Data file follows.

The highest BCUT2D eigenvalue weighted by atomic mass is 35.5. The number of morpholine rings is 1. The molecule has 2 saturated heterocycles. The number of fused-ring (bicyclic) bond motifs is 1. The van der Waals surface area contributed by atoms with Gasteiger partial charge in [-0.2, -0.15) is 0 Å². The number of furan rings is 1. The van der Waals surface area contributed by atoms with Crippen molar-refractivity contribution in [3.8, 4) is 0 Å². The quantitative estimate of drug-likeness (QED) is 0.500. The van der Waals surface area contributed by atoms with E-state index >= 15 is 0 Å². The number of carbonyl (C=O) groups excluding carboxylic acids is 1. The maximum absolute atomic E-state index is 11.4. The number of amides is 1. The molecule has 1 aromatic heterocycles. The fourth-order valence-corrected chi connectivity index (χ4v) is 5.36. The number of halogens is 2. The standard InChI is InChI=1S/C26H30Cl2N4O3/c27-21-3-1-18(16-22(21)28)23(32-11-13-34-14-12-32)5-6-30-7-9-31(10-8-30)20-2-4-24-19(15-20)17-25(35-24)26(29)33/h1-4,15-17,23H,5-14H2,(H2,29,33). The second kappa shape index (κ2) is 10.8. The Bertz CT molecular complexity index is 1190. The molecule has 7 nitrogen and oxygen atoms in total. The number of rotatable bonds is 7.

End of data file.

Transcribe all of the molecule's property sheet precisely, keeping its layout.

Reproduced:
The highest BCUT2D eigenvalue weighted by atomic mass is 35.5. The number of morpholine rings is 1. The molecule has 2 saturated heterocycles. The number of fused-ring (bicyclic) bond motifs is 1. The van der Waals surface area contributed by atoms with Gasteiger partial charge in [-0.2, -0.15) is 0 Å². The number of furan rings is 1. The van der Waals surface area contributed by atoms with Crippen molar-refractivity contribution in [3.8, 4) is 0 Å². The quantitative estimate of drug-likeness (QED) is 0.500. The van der Waals surface area contributed by atoms with E-state index >= 15 is 0 Å². The number of carbonyl (C=O) groups excluding carboxylic acids is 1. The maximum absolute atomic E-state index is 11.4. The number of amides is 1. The molecule has 1 aromatic heterocycles. The fourth-order valence-corrected chi connectivity index (χ4v) is 5.36. The number of halogens is 2. The standard InChI is InChI=1S/C26H30Cl2N4O3/c27-21-3-1-18(16-22(21)28)23(32-11-13-34-14-12-32)5-6-30-7-9-31(10-8-30)20-2-4-24-19(15-20)17-25(35-24)26(29)33/h1-4,15-17,23H,5-14H2,(H2,29,33). The second kappa shape index (κ2) is 10.8. The Bertz CT molecular complexity index is 1190. The molecule has 7 nitrogen and oxygen atoms in total. The number of rotatable bonds is 7.